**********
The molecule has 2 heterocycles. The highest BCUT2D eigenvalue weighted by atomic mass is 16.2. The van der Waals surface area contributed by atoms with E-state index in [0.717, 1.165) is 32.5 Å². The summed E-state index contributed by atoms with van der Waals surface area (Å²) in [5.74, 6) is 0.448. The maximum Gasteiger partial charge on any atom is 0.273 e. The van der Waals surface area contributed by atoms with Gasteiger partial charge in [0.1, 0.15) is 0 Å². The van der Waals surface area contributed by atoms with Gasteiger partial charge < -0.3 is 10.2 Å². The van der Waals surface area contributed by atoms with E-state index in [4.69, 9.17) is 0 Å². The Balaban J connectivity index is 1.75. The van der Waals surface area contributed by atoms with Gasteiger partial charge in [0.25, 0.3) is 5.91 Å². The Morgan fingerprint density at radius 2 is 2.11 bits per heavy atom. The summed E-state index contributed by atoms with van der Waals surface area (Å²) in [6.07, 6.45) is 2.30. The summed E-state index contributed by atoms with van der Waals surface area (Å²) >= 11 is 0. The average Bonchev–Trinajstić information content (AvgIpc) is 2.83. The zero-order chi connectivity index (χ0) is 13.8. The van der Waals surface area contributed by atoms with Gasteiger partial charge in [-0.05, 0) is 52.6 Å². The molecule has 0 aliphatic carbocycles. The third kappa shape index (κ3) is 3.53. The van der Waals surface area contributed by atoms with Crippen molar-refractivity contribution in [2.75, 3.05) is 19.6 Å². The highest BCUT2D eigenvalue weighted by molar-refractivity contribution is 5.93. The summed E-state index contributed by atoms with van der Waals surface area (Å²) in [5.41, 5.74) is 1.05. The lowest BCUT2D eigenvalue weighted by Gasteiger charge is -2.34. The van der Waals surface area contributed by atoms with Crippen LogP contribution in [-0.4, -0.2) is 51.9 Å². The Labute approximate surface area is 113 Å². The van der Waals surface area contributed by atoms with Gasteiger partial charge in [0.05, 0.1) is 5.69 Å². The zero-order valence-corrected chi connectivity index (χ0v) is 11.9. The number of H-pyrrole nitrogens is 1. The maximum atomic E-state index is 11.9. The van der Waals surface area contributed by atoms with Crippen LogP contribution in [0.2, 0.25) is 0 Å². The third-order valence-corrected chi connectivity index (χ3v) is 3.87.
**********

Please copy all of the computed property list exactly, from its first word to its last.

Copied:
The molecule has 2 heterocycles. The highest BCUT2D eigenvalue weighted by atomic mass is 16.2. The van der Waals surface area contributed by atoms with E-state index in [0.717, 1.165) is 32.5 Å². The summed E-state index contributed by atoms with van der Waals surface area (Å²) in [5.74, 6) is 0.448. The maximum Gasteiger partial charge on any atom is 0.273 e. The van der Waals surface area contributed by atoms with Gasteiger partial charge in [0.1, 0.15) is 0 Å². The van der Waals surface area contributed by atoms with Gasteiger partial charge < -0.3 is 10.2 Å². The van der Waals surface area contributed by atoms with E-state index in [4.69, 9.17) is 0 Å². The Balaban J connectivity index is 1.75. The van der Waals surface area contributed by atoms with Gasteiger partial charge in [0.25, 0.3) is 5.91 Å². The Morgan fingerprint density at radius 2 is 2.11 bits per heavy atom. The summed E-state index contributed by atoms with van der Waals surface area (Å²) in [6.07, 6.45) is 2.30. The summed E-state index contributed by atoms with van der Waals surface area (Å²) >= 11 is 0. The average Bonchev–Trinajstić information content (AvgIpc) is 2.83. The zero-order chi connectivity index (χ0) is 13.8. The van der Waals surface area contributed by atoms with Gasteiger partial charge in [-0.05, 0) is 52.6 Å². The molecule has 0 aliphatic carbocycles. The third kappa shape index (κ3) is 3.53. The van der Waals surface area contributed by atoms with Crippen molar-refractivity contribution in [2.75, 3.05) is 19.6 Å². The highest BCUT2D eigenvalue weighted by molar-refractivity contribution is 5.93. The summed E-state index contributed by atoms with van der Waals surface area (Å²) in [5.41, 5.74) is 1.05. The lowest BCUT2D eigenvalue weighted by Gasteiger charge is -2.34. The van der Waals surface area contributed by atoms with Crippen LogP contribution in [-0.4, -0.2) is 51.9 Å². The Labute approximate surface area is 113 Å². The van der Waals surface area contributed by atoms with Gasteiger partial charge in [0.05, 0.1) is 5.69 Å². The zero-order valence-corrected chi connectivity index (χ0v) is 11.9. The number of H-pyrrole nitrogens is 1. The maximum atomic E-state index is 11.9. The van der Waals surface area contributed by atoms with Crippen LogP contribution in [0.2, 0.25) is 0 Å². The third-order valence-corrected chi connectivity index (χ3v) is 3.87.